Untouchables (law enforcement)
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The Untouchables were a group of eleven U.S. federal law-enforcement agents, led by Eliot Ness, who, from 1929 to 1931, worked to end Al Capone's illegal activities by aggressively enforcing Prohibition and tax laws against Capone and his organization. In their conduct, they became legendary for being fearless and incorruptible, earning the nickname "Untouchables".
The mission of the Untouchables
Upon taking office in 1929, the 31st President of the United States, Herbert Hoover, charged his Secretary of the Treasury, Andrew Mellon, with bringing down Al Capone. The federal government approached the problem by attacking Capone's organization on two fronts. The first front was mounted by criminal investigators of the Treasury's Bureau of Internal Revenue, who would examine the financial records of Capone and his subordinates to see if they could be prosecuted for tax evasion. This unit of IRS agents was headed by Frank J. Wilson under the close supervision of Elmer Irey.
The second front would consist of a special unit of the Bureau of Prohibition, a branch of the United States Department of the Treasury and later the Department of Justice, who would attack Capone's beer and liquor empire by raiding speakeasies, stills, and, particularly, breweries. The unit's main purpose was twofold: to make it apparent that law enforcement was indeed still active against Capone, whose opulent lifestyle was turning many people against him as the Great Depression progressed, and to deprive Capone of his sources of the income he needed to pay the corrupting graft that was his greatest protection against prosecution. Eliot Ness was chosen to head this elite squad.
Raids against stills and breweries began immediately, and within six months, Ness claimed to have seized breweries worth over one million dollars. An extensive wire-tapping operation was the main source of information for the raids.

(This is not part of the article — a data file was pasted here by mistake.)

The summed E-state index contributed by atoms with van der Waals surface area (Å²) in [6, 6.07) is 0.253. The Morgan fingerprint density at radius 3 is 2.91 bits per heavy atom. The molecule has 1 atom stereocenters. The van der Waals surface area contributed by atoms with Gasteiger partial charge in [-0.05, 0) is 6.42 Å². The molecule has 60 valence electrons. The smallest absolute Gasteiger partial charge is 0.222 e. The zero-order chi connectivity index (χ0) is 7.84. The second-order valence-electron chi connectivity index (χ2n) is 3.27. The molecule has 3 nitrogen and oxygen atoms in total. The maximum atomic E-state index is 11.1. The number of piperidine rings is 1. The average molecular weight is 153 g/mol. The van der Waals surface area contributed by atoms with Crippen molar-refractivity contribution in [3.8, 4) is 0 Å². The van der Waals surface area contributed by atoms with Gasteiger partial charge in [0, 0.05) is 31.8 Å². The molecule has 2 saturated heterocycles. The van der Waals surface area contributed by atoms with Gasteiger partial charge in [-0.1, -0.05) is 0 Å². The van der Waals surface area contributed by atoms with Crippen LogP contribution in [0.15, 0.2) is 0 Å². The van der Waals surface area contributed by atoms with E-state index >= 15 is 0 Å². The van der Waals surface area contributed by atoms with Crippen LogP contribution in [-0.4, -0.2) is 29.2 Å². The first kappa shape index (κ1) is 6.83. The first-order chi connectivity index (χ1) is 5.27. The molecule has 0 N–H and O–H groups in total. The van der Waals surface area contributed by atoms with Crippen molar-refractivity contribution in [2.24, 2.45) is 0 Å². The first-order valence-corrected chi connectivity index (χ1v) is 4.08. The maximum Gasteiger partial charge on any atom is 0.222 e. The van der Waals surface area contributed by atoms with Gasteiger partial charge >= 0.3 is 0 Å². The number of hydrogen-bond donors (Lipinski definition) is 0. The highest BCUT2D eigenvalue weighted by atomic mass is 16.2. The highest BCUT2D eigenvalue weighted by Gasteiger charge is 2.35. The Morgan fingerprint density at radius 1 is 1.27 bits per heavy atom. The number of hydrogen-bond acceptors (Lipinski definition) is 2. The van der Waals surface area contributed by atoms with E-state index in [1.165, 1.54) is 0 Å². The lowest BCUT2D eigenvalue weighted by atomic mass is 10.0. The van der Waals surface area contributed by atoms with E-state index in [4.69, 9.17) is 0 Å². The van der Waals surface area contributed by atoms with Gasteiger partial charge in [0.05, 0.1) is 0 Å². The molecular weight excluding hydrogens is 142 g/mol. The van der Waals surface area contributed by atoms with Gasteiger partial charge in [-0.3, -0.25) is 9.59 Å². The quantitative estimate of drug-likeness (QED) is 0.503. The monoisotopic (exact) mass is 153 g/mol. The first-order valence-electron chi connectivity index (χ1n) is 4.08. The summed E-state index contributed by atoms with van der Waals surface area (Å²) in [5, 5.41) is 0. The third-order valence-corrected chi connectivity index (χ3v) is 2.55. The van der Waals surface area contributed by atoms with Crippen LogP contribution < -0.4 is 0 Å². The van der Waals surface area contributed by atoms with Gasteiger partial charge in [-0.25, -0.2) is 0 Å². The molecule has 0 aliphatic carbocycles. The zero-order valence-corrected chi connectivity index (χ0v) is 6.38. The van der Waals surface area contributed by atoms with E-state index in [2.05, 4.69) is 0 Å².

An attempt by Capone to bribe Ness's agents was seized on by Ness for publicity, leading to the media nickname "The Untouchables."
With the conclusion of the Capone case, "The Untouchables" were disbanded and Ness, in recognition of his work, was promoted to Chief Investigator of the Prohibition Bureau for Chicago.
Because corruption was endemic among law-enforcement agents, Ness combed records of all Prohibition Agents to create a reliable team, initially of 50, later reduced to 15, and finally to just 11 men.
The initial ten, aside from Ness himself, were:
- Bill Gardner, Native American member of the squad,an expert at undercover work, former athlete, former soldier, and lawyer; he was the oldest member, at age 50.
- Lyle Chapman, a former Colgate University football player, tactician, and investigator.
- Barney Cloonan, a muscular, Irish agent, known for his strength.
- Martin J. Lahart, another muscular, Irish boxer and sports enthusiast.
- Thomas J. Friel, a former Pennsylvania state trooper.
- Mike King, a deceptively ordinary looking analyst and tactician.
- Joe Leeson, an expert driver with the specialty of tailing.
- Paul W. Robsky, a short and unobtrusive wire-tapping expert. (He later collaborated with Oscar Fraley, as Ness had on The Untouchables before him, on The Last Of The Untouchables, a companion book to Ness's own chronicles.)
- Samuel M. Seager, a former Sing Sing death row Corrections Officer.
They were followed by:
- Jim Seeley, a former private investigator.
- Al 'Wallpaper' Wolff, who was transferred to Chicago from the Kentucky hills shortly after the St. Valentine's Day massacre.
Also deserving of mention is:
- Frank Basile, a former convict whom Ness reformed, but who was killed in action. Basile, who was Ness's friend, sometime assistant, and driver, was often present at the brewery raids, even though technically he was not an agent.
- Crime Library about Untouchables
- Dusty Roads of an FBI era, about Eliot Ness And The FBI
- TIME, about The Untouchables
- Free Information Society, Biography of Elliot Ness
- (Fun) Trivia on The Real Untouchables
- another Biography of Elliot Ness
- Eliot Ness and The Untouchables background, on Storeplay
- War, Politics and Superheroes: Ethics and Propaganda in Comics and Film, by Marc Dipaolo, in Google Books